back to article iFixit engineers have an L of a time pulling apart Apple's iPhone XS

The screwdriver fiddlers at iFixit have inflicted their usual brand of affection upon Apple’s pricey new phones and found a battery of a most unusual shape. Having taken a few short seconds to admire the oh-so-shiny Gorilla Glass cover of the XS and XS Max, the iFixit engineers went at the unfortunate devices with an array of …

  1. onefang Silver badge

    It's notches all the way down.

    1. ecofeco Silver badge
      Pint

      Well played. Well played.

    2. I&I
  2. Andy 66

    Wot no link to teardown?

    https://ifixit.org/blog/11463/iphone-xs-and-max-teardown/

    the guts and glory: https://www.ifixit.com/Teardown/iPhone+XS++and+XS+Max+Teardown/113021

  3. BebopWeBop Silver badge

    6/10 - Apple are improving.....

    1. DougS Silver badge

      Actually getting slightly worse, they used to be 7/10

      All but the first few models were 7/10, until the X went to 6/10. People like to slag on Apple for doing stuff like using weird screws, but drivers for them are available on eBay for a few bucks (and come with every battery/screen replacement you buy as well) so it isn't really a barrier unless "I want to be able to use only the tools I already own" is your benchmark.

      Samsung used to have 6s and 7s too, but in recent years their flagships have all been 4/10.

      1. Frenchie Lad

        Re: Actually getting slightly worse, they used to be 7/10

        So much for my intended Samsung purchase, I've cancelled my order as now I'll be able to drop a Xs with the knowledge that it will be cheaper to fix when I inevitably drop it or should I wait for the ZS?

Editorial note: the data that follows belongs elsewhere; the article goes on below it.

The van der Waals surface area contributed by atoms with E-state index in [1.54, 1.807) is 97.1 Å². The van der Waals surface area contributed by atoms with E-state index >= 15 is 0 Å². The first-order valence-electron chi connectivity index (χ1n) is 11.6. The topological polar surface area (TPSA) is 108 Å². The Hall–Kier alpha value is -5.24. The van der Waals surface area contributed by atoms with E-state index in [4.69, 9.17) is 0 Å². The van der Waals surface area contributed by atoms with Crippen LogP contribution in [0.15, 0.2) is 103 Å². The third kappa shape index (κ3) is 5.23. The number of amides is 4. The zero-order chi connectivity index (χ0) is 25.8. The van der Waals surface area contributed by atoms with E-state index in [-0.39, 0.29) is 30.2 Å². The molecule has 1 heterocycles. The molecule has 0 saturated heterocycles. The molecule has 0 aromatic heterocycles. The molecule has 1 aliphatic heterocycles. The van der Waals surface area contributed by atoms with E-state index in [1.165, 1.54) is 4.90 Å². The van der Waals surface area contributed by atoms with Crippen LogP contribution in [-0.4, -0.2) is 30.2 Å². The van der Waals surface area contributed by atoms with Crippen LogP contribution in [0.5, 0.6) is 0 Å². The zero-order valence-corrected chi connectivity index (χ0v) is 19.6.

1. DougS Silver badge

          Re: Actually getting slightly worse, they used to be 7/10

          The iFixit ratings are mainly concerned with replacement of the battery and display as those are pretty much the only serviceable parts in any modern smartphone. The Xs has a glass back which is very expensive to repair because you have to take apart the whole phone to do so - so expensive that I can't imagine anyone actually doing it. If I dropped my X and broke the back glass, I'd just get a case to hide the damage and call it good...

          Sounds like the Xs glass stands up a lot better to drops, at least based on the two drop tests I've seen where it failed to break even when dropped a couple times from 10 feet in one test. Presumably they used Gorilla Glass 6, but I'd be surprised if that made much difference given that previous iterations of GG have been pretty minor. Maybe Apple tweaked some other elements of the design to reduce stress on corner drops etc. (it is very hard to reliably get a phone to land exactly flat so drop tests are basically corner impact tests, but if your phone lands exactly flat face first on concrete you are pretty hosed no matter who makes it)

          1. mazenn

            Re: Actually getting slightly worse, they used to be 7/10

            I want to be able to use only the tools I already own" is your benchmark.

            Samsung used to have 6s and 7s too, but in recent years their flagships have all been 4/10

          2. Jeffrey Nonken Silver badge

            Re: Actually getting slightly worse, they used to be 7/10

            "If I dropped my X and broke the back glass, I'd just get a case to hide the damage and call it good..."

            That's where we differ. I buy a case for my phone on day 1. I prefer a simple slip-on TPU case (today I own this one https://goo.gl/images/ijQPSp). If it falls on flat concrete, I just pick it up with a "tut tut" and keep on reading.

            And I also buy a Naztech Gladiator holster to carry it in. Those work well for me. YMMV. There's a matte screen protector as well.

            It's a shame I don't get to show off the aesthetic beauty of the original case, but it's not why I bought the phone.

  4. Oh Homer Silver badge
    Boffin

    If you think that's hard...

    Try opening an Nvidia RTX 2080 Ti FE.